You have just decided to take a mortgage loan to acquire your dream home? Wow! That sounds like a good decision. However, there are some important mortgage terms that you have to familiarize yourself with which you will come across during the application process. We have just compiled 10 key mortgage terms that you will come across when you finally decide to take a mortgage loan. Below are the key mortgage terms:
An appraisal is an activity that the Bank conducts on an intending borrower to assess his income level, net worth, cash flow in order to ascertain that the individual has the capacity to repay the mortgage loan. Once an appraisal is completed, the loan amount applied for can either be reduced due to certain considerations, or there would be a request for more collaterals or assets in order for the mortgage loan to be approved. The appraisal assures the Bank that they are not loaning you more money than you can repay.
- Credit Scoring
Credit scoring is done to assess the creditworthiness of an applicant by looking at the personal characteristics; the household, the number of children, age, economic characteristics; such as income level, employment status, cash flow, the credit score of the applicant, and valuation of the property. The Bank credit scoring based on the listed factors earlier to check if the applicant is qualified for a mortgage loan.
- Equity Contribution
Equity contribution is the amount of money that you can immediately contribute towards the purchase of a property. Since the majority of people do not have enough savings to purchase a property outright, the gap between the equity contribution and the house price is financing required. The Bank would require that the applicant provide an equity contribution between 20 -30% or more depending on the value of the loan and the risk profile of the applicant.
- Debt-To-Income (DTI) Ratio
Your DTI is equal to your total fixed, recurring monthly debts divided by your total monthly gross household income. Mortgage Banks look at your DTI when they consider you for a loan to make sure that you have enough money coming in to make your payments. You may have trouble finding a loan if your DTI is too high. Most lenders cater to applicants who have a DTI of 50% or lower.
The principal is the amount of money you borrow when you originally take out your home loan. To calculate your principal, simply subtract your down payment from your home’s final selling price.
Let us assume you buy a home for N 6,000,000 with a 30% down payment. In this instance, you’d put 1,800,000 down on your loan. Your mortgage lender would then cover the cost of the remaining amount on the loan, which is N4,200,000. Since you owe your mortgage lender N 4,200,000, your principal balance would be N 4,200,000.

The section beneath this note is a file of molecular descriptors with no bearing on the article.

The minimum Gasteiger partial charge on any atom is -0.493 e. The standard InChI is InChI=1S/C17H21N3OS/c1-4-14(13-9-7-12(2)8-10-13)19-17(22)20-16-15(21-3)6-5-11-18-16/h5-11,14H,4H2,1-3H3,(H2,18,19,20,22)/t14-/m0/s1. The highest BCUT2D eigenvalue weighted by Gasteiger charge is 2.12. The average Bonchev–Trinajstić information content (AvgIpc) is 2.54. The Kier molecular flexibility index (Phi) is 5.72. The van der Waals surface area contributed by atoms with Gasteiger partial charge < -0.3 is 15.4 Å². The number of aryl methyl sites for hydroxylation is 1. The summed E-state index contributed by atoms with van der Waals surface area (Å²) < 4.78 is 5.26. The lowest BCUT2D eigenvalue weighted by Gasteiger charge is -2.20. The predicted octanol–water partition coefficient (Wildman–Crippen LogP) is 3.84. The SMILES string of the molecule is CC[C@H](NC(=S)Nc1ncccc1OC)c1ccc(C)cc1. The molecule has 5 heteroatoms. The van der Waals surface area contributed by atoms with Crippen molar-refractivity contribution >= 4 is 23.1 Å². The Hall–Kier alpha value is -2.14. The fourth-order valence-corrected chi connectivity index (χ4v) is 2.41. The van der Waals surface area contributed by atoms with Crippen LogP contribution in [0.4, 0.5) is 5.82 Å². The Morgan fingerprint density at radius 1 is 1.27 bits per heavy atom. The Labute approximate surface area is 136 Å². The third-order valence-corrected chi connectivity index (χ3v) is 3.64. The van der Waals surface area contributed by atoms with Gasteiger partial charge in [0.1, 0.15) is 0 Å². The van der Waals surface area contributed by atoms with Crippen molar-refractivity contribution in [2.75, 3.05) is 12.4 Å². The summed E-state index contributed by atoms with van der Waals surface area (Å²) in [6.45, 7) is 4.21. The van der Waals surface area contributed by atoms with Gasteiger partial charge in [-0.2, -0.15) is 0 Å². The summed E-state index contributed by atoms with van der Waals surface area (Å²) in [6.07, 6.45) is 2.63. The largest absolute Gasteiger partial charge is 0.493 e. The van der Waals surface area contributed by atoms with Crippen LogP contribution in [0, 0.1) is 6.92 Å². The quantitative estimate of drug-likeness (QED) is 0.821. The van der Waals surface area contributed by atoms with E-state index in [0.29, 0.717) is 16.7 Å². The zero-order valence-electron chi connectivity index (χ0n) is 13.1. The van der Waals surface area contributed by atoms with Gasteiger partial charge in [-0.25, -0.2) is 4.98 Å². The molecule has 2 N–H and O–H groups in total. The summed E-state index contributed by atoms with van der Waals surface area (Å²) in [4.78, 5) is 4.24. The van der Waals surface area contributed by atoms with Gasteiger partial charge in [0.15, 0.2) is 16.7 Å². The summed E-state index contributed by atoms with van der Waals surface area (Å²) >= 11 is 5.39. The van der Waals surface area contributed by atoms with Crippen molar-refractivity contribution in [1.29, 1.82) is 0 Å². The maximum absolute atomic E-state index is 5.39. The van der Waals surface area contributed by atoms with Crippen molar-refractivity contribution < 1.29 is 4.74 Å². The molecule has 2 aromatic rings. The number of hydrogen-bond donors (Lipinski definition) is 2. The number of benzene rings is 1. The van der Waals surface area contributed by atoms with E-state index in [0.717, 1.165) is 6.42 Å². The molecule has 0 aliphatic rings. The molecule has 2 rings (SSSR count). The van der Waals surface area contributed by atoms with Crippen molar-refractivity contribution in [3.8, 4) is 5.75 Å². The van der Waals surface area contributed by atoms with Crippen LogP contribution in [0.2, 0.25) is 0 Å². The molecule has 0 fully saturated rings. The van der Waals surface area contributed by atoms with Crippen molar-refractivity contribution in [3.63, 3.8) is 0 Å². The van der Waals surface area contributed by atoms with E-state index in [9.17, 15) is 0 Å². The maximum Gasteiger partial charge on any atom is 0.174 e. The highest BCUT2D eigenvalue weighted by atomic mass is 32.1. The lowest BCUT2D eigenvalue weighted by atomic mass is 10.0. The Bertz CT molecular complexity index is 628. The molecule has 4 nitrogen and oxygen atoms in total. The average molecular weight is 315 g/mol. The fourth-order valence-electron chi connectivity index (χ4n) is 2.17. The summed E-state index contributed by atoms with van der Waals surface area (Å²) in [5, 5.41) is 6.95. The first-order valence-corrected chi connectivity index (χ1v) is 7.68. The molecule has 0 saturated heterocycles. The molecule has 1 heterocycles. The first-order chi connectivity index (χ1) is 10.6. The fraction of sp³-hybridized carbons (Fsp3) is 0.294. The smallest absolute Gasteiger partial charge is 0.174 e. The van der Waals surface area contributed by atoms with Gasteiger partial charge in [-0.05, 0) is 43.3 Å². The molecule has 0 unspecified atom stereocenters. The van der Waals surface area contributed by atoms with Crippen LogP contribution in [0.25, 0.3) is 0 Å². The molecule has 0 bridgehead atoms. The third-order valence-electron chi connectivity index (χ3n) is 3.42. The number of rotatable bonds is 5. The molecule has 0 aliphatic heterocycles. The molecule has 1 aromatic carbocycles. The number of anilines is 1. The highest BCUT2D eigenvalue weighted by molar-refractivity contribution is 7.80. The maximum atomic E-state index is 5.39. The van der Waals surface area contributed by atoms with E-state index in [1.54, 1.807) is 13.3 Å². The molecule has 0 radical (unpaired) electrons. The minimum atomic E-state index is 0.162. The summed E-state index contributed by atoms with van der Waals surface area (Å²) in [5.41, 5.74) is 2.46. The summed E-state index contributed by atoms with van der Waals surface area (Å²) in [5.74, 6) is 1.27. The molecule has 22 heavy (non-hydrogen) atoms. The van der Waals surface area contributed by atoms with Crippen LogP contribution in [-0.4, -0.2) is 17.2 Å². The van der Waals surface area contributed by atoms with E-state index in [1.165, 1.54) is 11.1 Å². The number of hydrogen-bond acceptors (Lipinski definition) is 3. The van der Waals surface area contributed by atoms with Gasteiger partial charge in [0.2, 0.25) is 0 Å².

Your mortgage term or tenure is the number of years you’ll pay on your loan before you fully own your home. For example, you may take out a mortgage loan with a 10-year term and that means that you’ll make monthly payments on your loan for 10 years before the loan matures.
Amortization is the process of how payments spread out over time. When you make a payment on your mortgage, a percentage of your payment goes toward interest and a percentage goes toward your loan principal. At the beginning of your loan, your principal is high and most of your payment goes toward interest. However, you chip away at your principal over time and pay less in interest. An amortization schedule can reflect consistent monthly payments and keep you on track to pay off your loan within the term.
- 8. Assets
In the context of a mortgage, an asset is anything that you own that has a cash value.
When you apply for a mortgage, your lender will want to verify your assets. This is to ensure that you have enough money in savings and investments to cover your mortgage if you run into a financial emergency.
- 9. Fixed-Rate Mortgage
A fixed-rate mortgage has the same interest rate throughout the term of the loan. For example, if you buy a home at 4% on a 15-year fixed-rate loan, it means that you’ll pay 4% interest on your loan every month for your entire 15-year term. Most of the time, mortgages created in Nigeria are fixed-rate.
A title is a proof that you own a home. Your title includes a physical description of your property, the names of anyone who owns the property and any liens on the home. When someone says that they’re “on the title” of a home, it means that they have some kind of legal ownership of the property. Some of the recognizable titles we have in Nigeria are Certificate of occupancy, deed of assignment, deed of lease, deed of sub-lease, land certificate, deed of mortgage, survey plan.
Knowing the above terms will give an applicant a proper understanding of what to expect during the mortgage application process.
At least, the applicant would not appear like a novice to the account officer who is helping with the completion of the application.